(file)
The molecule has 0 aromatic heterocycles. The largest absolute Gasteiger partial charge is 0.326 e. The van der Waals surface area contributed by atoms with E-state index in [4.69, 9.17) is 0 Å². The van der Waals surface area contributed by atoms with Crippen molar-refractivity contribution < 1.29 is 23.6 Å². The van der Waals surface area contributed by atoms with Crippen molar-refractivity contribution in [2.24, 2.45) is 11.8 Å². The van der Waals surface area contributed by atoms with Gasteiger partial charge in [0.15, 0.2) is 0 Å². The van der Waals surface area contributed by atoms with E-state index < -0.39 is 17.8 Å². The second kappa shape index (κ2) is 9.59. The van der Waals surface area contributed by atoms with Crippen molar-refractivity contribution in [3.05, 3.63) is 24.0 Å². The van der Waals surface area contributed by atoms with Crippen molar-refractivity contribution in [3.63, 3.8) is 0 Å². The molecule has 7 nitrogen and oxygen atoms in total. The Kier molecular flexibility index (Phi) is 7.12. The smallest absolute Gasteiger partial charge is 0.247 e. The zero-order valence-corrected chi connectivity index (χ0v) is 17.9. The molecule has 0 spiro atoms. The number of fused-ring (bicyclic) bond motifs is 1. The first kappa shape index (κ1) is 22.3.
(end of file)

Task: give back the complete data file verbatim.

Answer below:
The molecule has 0 aromatic heterocycles. The largest absolute Gasteiger partial charge is 0.326 e. The van der Waals surface area contributed by atoms with E-state index in [4.69, 9.17) is 0 Å². The van der Waals surface area contributed by atoms with Crippen molar-refractivity contribution < 1.29 is 23.6 Å². The van der Waals surface area contributed by atoms with Crippen molar-refractivity contribution in [2.24, 2.45) is 11.8 Å². The van der Waals surface area contributed by atoms with Gasteiger partial charge in [0.15, 0.2) is 0 Å². The van der Waals surface area contributed by atoms with E-state index < -0.39 is 17.8 Å². The second kappa shape index (κ2) is 9.59. The van der Waals surface area contributed by atoms with Crippen molar-refractivity contribution in [3.05, 3.63) is 24.0 Å². The van der Waals surface area contributed by atoms with Crippen molar-refractivity contribution in [3.63, 3.8) is 0 Å². The molecule has 7 nitrogen and oxygen atoms in total. The Kier molecular flexibility index (Phi) is 7.12. The smallest absolute Gasteiger partial charge is 0.247 e. The zero-order valence-corrected chi connectivity index (χ0v) is 17.9. The molecule has 0 spiro atoms. The number of fused-ring (bicyclic) bond motifs is 1. The first kappa shape index (κ1) is 22.3.